The title of this post is a music reference, for those of you who for whatever reason don’t remember the 90s or aren’t into obscure tunes; it sounded so much more interesting than my working title “Emotional Blackmail.”
The first time I heard the term “emotional blackmail” I was a child. My mother told me she would not allow herself to be “emotionally blackmailed” by me. I can’t remember what I said or did that prompted it, nor do I know where she heard the term, probably from a book about parenting a difficult child. Out of the Fog, a website for people who have a loved one with a personality disorder, describes emotional blackmail as: “A system of threats and punishments used in an attempt to control someone’s behaviors.” As I’m sure you can imagine, growing up with an undiagnosed emotional sensitivity disorder (or personality disorder if you prefer, I find the clinical term too stigmatizing and prefer to use the phrase that Dr. Linehan mentioned when I saw her speak at the 2012 NAMI National Convention) was difficult both for me as well as my family members.*
I know I said and did many things that were manipulative as a teenager, I think that’s pretty common. Some teens are difficult and it’s hard to know where the line is between “teenager” and “has a diagnosable disorder”, it can be very blurry. What happens though when manipulative maladaptive behaviors aren’t something we grow out of? Some people – perhaps many people – grow into dysfunctional adults who use techniques like emotional blackmail and gaslighting to get their way, people who have no diagnosable disorder at all. It can be hard to know what to take seriously and what to dismiss, and it can be even more difficult to know exactly where the boundaries should be with someone who engages in these types of behaviors whether they are a friend, family member, partner, ex-partner, boss, etc.
One of the most extreme forms of emotional blackmail I have ever encountered is what I call “If you don’t love me, I’ll kill myself.” It happened after the alcoholic and I had broken up. As can happen with relationships, especially dysfunctional ones, a break-up had not stopped us from fighting with one another. I was trying to set and maintain clear boundaries, but that can be difficult for me as I did not grow up with boundaries and didn’t realize I even needed them until I was in my 20s. This particular day I was traveling for work (my job covers the whole state) and I happened to be driving back from the Gulf coast. My ex called me and we started to fight about one thing or another, I don’t even remember what at this point. She was baiting me with some secret mean thing that she had started to tell me but then said “no never mind” knowing it would drive me crazy. During the call, the man that I was working with to secure a mortgage called on the other line. I told her that I had to take the call, my mortgage broker was calling and it must be important. I switched over without giving her time to protest. During the twenty or so minute call with the mortgage broker, the alcoholic called me four times in quick succession. I did not answer, because it made no sense to. I had told her the call was important, in fact this was the middle of my workday and I was traveling for work!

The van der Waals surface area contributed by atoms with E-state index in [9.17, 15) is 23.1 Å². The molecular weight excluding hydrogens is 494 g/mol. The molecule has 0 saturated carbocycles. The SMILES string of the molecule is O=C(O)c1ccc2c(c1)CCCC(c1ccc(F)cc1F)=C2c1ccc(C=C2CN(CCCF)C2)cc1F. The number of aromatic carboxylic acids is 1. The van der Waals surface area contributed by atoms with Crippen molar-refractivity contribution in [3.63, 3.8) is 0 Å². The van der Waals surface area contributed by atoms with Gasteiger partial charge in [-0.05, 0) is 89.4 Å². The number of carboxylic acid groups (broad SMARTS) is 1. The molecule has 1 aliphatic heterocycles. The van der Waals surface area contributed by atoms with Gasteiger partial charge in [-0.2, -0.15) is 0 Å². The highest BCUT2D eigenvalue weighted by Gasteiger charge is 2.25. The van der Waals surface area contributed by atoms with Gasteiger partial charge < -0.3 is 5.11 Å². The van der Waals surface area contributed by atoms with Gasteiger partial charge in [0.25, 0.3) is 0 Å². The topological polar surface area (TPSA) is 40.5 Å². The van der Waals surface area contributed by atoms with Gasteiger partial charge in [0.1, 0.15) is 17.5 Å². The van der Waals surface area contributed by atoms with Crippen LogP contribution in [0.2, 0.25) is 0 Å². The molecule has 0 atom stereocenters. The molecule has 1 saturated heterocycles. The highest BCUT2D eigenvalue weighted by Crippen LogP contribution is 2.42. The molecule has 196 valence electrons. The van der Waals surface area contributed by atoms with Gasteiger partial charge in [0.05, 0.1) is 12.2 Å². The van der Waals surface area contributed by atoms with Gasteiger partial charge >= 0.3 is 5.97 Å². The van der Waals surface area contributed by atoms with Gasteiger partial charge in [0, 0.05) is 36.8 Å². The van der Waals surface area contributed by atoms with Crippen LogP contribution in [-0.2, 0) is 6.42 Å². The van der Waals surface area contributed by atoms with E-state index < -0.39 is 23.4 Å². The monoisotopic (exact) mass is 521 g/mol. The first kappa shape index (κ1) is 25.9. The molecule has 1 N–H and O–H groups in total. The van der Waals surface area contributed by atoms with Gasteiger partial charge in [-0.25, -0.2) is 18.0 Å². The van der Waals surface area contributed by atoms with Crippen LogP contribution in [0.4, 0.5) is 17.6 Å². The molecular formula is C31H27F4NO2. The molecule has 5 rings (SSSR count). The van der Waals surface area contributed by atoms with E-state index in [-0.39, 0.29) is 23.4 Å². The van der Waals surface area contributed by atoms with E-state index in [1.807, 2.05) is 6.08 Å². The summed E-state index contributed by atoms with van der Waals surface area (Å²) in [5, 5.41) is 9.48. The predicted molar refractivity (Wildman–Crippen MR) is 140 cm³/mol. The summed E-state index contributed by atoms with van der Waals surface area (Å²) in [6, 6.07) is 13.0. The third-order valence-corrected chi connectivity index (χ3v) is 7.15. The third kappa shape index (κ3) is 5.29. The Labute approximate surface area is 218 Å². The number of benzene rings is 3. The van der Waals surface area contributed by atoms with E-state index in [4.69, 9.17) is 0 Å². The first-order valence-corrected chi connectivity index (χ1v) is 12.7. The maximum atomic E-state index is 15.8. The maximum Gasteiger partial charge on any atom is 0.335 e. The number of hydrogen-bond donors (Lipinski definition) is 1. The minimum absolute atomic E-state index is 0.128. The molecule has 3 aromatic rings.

When the call with the mortgage broker was concluded, I picked up the 5th call. I told her that it was inappropriate to call me multiple times like that, especially when she knew I was on an important call. I told her that there was really no point in us continuing to fight, because we had broken up, and then I terminated the call. Not the most mature thing to do but under the circumstances it seemed like the best way to not have to spend another half hour fighting with her on the phone. At some point in the hour and a half between that call and my arrival back home, she sent me a text message saying it didn’t matter anyway. She had taken a “bunch of pills” and was feeling “sleepy” now. Threats of suicide, whether the person is serious about attempting or not, can be a form of emotional blackmail. However, as a mental health professional who is trained in applied suicide intervention (ASIST) and mental health first aid I knew that one thing you should never do is not take someone seriously when they talk about suicide. There is no “boy who cried wolf” when it comes to suicide threats, because the 9th time may be the time they succeed or decide to actually go through with it. Whatever the reason someone decides to either threaten or attempt suicide, action has to be taken. It is possible however, to help the person while maintaining your boundaries.